SOMERSET, Mass. (WPRI) — The Somerset Fire Department has responded to four fires at Brayton Point since the former power plant’s cooling towers were taken down back in April.
David Berube, chair of the Somerset Board of Selectmen, told Eyewitness News on Friday that the fire department was learning about the fires from residents, not those on site.
“The other problem down there is the fact that the hydrants and the water pressure and the volume is not up to snuff to handle the fire,” he added.
The demolition was being conducted by the Commerical Development Company (CDC) which owns the property that’s set to become the Brayton Point Commerce Center. On Friday, CDC spokesman John Kowalik said the company has installed five hydrants and reestablished water pressure at the site.
“We are also working with Somerset Fire Department on a new fire prevention plan,” Kowalik continued. “Brayton Point Commerce Center is working closely with the Town of Somerset and look forward to resuming demolition activities soon.”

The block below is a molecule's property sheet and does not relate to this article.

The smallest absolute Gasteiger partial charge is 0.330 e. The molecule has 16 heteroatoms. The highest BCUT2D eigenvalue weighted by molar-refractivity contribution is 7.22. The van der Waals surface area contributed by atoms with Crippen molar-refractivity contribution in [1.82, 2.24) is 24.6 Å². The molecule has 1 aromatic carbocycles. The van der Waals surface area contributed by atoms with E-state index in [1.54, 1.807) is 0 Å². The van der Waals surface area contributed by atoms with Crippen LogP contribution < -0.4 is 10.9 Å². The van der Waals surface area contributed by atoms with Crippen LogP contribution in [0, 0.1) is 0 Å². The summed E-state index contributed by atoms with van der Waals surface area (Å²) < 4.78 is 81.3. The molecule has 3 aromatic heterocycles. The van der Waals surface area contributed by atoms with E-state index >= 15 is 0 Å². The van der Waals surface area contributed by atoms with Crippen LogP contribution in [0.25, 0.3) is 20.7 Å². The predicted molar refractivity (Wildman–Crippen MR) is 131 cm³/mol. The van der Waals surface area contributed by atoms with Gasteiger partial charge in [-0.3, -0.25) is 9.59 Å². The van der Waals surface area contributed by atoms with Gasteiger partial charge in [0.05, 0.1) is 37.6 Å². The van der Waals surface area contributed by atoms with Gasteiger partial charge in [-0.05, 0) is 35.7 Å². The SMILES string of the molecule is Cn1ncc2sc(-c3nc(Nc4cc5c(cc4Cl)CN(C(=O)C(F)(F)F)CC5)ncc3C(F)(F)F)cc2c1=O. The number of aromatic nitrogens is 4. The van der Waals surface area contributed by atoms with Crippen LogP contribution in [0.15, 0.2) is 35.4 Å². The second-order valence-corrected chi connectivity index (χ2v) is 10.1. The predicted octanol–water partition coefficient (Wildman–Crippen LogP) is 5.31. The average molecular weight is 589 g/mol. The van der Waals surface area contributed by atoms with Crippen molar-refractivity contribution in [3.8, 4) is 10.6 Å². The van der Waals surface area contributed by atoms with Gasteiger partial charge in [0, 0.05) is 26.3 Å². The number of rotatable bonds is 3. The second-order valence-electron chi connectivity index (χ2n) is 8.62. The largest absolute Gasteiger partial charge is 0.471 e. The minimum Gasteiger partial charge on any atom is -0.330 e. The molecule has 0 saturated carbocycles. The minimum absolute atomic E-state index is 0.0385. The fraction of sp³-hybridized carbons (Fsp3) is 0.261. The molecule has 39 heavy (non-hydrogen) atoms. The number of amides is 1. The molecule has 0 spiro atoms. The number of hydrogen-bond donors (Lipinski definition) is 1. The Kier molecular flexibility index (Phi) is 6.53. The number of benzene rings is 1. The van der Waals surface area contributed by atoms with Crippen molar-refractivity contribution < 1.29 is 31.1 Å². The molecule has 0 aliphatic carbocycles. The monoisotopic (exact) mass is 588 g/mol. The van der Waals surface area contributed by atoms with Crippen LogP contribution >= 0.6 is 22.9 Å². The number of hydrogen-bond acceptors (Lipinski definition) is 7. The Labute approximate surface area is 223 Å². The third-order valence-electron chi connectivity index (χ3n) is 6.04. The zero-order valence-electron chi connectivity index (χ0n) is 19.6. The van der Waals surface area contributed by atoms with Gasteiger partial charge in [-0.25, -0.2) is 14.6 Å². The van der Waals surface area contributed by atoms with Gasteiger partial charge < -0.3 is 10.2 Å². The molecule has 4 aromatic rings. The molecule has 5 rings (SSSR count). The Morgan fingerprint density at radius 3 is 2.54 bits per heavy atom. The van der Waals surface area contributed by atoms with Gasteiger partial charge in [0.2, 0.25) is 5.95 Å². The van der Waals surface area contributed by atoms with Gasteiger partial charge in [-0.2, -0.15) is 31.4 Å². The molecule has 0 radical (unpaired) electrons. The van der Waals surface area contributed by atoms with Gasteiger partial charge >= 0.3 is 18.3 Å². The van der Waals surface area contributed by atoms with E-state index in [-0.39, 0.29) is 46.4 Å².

But the fires were just the tip of the iceberg, according to Berube.
“The working relationship between CDC and us as the town hasn’t been what we initiated,” he said.
Back in August, the town allowed CDC to operate what they thought would be a small-scale scrap metal facility on-site while demolition and permanent planning for the commerce center continued. But Berube said that got out of control and area residents have been complaining about scrap metal trucks allegedly speeding up and down the road at all hours.
“When you say it’s initial and it’s small and you know you’ve got to go through these small steps, you don’t just go full-fledge and start going to this operation that’s like a full-time thing down there and it’s huge,” Berube said. “They misled us and we’re going to hold them to it.”
CDC is still allowed to export scrap metal using barges at this time but not trucks, according to Berube.
As for the long-term future of the site, Berube said he’s heard of proposals for offshore wind projects but as of right now, there’s nothing concrete.